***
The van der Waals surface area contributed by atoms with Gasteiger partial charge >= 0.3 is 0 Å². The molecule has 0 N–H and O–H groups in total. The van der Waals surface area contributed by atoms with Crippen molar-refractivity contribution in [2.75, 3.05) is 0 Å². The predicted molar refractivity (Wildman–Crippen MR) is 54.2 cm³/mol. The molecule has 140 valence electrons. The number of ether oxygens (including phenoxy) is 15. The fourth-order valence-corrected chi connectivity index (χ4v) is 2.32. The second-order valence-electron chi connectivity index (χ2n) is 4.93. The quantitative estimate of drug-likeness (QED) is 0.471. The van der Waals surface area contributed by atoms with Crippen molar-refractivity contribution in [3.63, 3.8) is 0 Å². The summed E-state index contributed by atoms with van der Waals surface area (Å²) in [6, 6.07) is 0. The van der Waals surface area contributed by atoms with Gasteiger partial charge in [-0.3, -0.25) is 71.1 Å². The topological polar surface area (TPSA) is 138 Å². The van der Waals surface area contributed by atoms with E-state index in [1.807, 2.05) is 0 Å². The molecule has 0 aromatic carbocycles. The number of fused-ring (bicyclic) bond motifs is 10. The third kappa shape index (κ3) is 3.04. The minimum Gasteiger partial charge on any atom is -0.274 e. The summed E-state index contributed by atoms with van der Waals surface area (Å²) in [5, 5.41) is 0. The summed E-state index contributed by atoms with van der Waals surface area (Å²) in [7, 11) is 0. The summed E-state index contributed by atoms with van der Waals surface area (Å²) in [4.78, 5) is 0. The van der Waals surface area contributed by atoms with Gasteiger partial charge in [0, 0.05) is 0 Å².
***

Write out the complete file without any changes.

The van der Waals surface area contributed by atoms with Gasteiger partial charge >= 0.3 is 0 Å². The molecule has 0 N–H and O–H groups in total. The van der Waals surface area contributed by atoms with Crippen molar-refractivity contribution in [2.75, 3.05) is 0 Å². The predicted molar refractivity (Wildman–Crippen MR) is 54.2 cm³/mol. The molecule has 140 valence electrons. The number of ether oxygens (including phenoxy) is 15. The fourth-order valence-corrected chi connectivity index (χ4v) is 2.32. The second-order valence-electron chi connectivity index (χ2n) is 4.93. The quantitative estimate of drug-likeness (QED) is 0.471. The van der Waals surface area contributed by atoms with Crippen molar-refractivity contribution in [3.63, 3.8) is 0 Å². The summed E-state index contributed by atoms with van der Waals surface area (Å²) in [6, 6.07) is 0. The van der Waals surface area contributed by atoms with Gasteiger partial charge in [-0.3, -0.25) is 71.1 Å². The topological polar surface area (TPSA) is 138 Å². The van der Waals surface area contributed by atoms with E-state index in [1.807, 2.05) is 0 Å². The molecule has 0 aromatic carbocycles. The number of fused-ring (bicyclic) bond motifs is 10. The third kappa shape index (κ3) is 3.04. The minimum Gasteiger partial charge on any atom is -0.274 e. The summed E-state index contributed by atoms with van der Waals surface area (Å²) in [5, 5.41) is 0. The summed E-state index contributed by atoms with van der Waals surface area (Å²) in [7, 11) is 0. The summed E-state index contributed by atoms with van der Waals surface area (Å²) in [4.78, 5) is 0. The van der Waals surface area contributed by atoms with Gasteiger partial charge in [0, 0.05) is 0 Å².